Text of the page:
Of all the plants you can grow in a garden, snowdrops offer the very best value. For a start, they appear at a time when little else is growing, let alone flowering. They’re a sign of hope after a long winter. They’re also clean and white at a time of year when everything on the farm and in the garden is splattered with grime. And finally, they flower for a very long time and their foliage, while not exactly decorative, does at least show off later bulbs, such as tulips and daffodils, to advantage. No, in my opinion you can’t fault them.
This has been a superb year for snowdrops. In my garden they started to appear at the end of January, then received quite a firm check during that cold snap in early February, but then returned more vigorously than ever, when it turned milder last week. And right now they are in full, fabulous bloom.
Yesterday I took a break from lambing and strolled out into the wood which we planted over the winter of 1992-3. Strictly speaking it’s not a wood, but a plantation; but I don’t care: to us it’s our wood and that’s what it’ll stay. As I was saying, our wood covers about seven and a half acres (3 hectares) to the north and east of the house and garden. It provides much-needed shelter against the bitter north-easterly gales that blow in from off the Wash in winter. It’s arranged in three zones: to the east, a belt of about 400 hazel bushes, which we coppice. These are inter-planted with oak tree ‘standards’. These standards serve to draw hazel regrowth upwards and help form good, long straight rods, ideal for weaving into hurdles. Next to the hazel is a large area of mixed oak, hazel, alder and ash wood; here the oak is slowly becoming dominant. Then, to the west is a large area of ash, inter-planted with oak. My intention in planting this area was for the ash to draw the oak up, but instead the ash trees have proved far more vigorous than we’d expected and many of the oaks have been shaded-out and failed. But even so, it’s a wonderful stretch of woodland, where the dappled shade has proved ideal for snowdrops. Finally, we’ve planted smaller trees and shrubs (dogwood, hazel, field maple and viburnum) around the edge of the wood, to provide a different habitat and to shelter the interior.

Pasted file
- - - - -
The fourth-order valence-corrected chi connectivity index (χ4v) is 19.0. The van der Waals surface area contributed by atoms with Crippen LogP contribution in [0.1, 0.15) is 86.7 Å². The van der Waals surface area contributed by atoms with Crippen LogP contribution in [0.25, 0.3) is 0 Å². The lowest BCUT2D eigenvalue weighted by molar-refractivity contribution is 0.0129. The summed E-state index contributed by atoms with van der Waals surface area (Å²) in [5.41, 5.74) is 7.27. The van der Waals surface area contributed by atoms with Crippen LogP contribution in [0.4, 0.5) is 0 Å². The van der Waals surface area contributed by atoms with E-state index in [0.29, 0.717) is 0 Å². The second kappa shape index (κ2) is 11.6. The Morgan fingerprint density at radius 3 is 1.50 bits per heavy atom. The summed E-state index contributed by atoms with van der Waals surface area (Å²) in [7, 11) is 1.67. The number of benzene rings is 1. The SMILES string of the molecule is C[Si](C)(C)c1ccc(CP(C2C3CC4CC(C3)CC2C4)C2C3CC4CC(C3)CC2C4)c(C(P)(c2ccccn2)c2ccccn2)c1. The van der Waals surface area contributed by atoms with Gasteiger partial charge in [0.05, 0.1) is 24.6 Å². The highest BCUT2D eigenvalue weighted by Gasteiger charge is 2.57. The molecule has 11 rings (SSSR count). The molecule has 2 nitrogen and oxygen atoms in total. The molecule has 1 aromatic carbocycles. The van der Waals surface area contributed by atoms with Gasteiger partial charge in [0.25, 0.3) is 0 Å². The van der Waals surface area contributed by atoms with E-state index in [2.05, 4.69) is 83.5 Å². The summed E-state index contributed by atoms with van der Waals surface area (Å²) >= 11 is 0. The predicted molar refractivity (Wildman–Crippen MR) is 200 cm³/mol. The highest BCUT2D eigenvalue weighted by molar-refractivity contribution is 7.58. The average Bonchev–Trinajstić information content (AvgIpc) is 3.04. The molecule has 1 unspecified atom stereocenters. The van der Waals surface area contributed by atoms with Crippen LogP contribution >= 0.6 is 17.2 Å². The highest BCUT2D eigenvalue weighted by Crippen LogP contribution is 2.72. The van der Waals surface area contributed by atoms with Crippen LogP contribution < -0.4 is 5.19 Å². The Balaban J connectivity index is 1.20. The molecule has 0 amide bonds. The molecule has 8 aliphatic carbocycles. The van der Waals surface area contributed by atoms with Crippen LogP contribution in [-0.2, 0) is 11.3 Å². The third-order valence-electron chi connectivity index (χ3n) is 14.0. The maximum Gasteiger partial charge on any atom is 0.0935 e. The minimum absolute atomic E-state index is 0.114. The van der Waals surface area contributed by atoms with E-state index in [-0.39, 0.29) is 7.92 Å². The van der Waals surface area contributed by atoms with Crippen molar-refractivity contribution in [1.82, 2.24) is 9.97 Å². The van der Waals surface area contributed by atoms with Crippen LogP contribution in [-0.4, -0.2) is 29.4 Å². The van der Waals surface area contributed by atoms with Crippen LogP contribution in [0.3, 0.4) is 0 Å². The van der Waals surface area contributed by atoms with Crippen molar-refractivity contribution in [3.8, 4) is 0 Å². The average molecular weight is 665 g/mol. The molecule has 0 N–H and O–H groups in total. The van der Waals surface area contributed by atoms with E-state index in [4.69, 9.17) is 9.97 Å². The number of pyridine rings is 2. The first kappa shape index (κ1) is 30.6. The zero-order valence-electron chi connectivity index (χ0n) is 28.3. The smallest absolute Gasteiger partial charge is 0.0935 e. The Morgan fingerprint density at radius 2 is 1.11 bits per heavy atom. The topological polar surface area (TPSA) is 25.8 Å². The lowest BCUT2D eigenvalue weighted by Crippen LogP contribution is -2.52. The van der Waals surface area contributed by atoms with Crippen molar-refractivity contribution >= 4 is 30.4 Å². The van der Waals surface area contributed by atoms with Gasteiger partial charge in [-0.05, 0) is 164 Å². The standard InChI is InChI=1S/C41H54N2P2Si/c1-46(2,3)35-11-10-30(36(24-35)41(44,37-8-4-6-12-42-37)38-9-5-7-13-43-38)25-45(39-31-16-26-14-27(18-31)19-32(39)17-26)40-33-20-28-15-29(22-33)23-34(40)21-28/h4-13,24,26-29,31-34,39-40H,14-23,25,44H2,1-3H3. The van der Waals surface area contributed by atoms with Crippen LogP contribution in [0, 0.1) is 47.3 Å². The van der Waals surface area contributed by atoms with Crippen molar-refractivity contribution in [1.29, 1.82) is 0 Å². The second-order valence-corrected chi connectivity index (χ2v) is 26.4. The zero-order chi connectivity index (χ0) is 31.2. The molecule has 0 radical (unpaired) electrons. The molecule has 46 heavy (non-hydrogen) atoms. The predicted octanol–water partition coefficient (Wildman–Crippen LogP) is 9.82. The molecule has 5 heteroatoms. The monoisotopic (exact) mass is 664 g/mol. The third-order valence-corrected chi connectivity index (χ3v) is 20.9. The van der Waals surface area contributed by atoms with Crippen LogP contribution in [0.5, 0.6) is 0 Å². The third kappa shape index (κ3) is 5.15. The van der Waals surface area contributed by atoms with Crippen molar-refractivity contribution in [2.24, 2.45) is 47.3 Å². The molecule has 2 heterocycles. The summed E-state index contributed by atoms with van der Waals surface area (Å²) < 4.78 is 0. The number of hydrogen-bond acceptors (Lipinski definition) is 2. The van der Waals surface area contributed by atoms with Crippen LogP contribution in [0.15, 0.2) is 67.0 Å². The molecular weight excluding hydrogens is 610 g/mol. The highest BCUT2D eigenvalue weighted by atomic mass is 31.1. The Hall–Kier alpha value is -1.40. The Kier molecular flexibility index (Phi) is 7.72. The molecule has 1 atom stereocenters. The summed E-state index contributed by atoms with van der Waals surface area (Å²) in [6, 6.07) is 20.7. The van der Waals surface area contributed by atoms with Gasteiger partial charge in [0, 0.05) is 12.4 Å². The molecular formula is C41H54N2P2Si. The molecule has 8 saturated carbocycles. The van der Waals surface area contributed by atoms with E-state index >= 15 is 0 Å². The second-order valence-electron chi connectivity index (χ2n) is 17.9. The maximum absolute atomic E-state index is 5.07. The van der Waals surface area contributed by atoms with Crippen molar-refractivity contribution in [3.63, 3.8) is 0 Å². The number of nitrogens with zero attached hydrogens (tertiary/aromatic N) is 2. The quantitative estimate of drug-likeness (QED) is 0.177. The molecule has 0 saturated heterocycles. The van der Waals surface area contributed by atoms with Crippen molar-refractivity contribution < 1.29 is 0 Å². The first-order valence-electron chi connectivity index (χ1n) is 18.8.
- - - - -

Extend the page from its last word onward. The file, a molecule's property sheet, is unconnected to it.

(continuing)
When we moved here nearly twenty years ago we set about the business of transplanting our old garden as if it were a military operation. We even rented a half-acre growing ground midway between the two houses (which were about nine miles apart). But moving snowdrops was easy. I dug a few clumps up, put them in a bucket and re-planted them half an hour later, when I sub-divided each clump into half a dozen, or so, smaller clumps. Now as you will have gathered, I like snowdrops. But I’m by no means an obsessive Galanthophile, as they are known. No, I’m content with about six varieties in our garden, of which the common snowdrop Galanthus nivalis is by far the most frequent – and the best. And for good reason: it’s vigorous, free-flowering and (touch wood) still disease-free – although doubtless the cut-throat nursery trade will soon manage to import some vile pathogen from Outer Mongolia, or somewhere unexpected. I bought a hundred or so G. nivalis bulbs in the early 1980s from Walsingham Abbey, in Norfolk. The snowdrop wood there are quite simply astonishing – they extend for acre, after acre and are well worth repeated visits. Anyhow, Walsingham sold snowdrop bulbs ‘in the green’. This means they were dug from the ground shortly after flowering. Snowdrops can be reluctant to break dormancy if they are too thoroughly dried-out, which is why I prefer this way of buying them. Another good way is to visit a nursery or garden centre in mid-March when they are selling off the early spring stock. You can often pick up pots of snowdrops very cheap. Plant them out immediately, and try to get rid of as much peaty compost as you can from around their roots (as this makes them dry out if there’s a hot summer). And keep them damp. Remember, they’re woodland plants and don’t like to get too dried-out, especially in hot front gardens.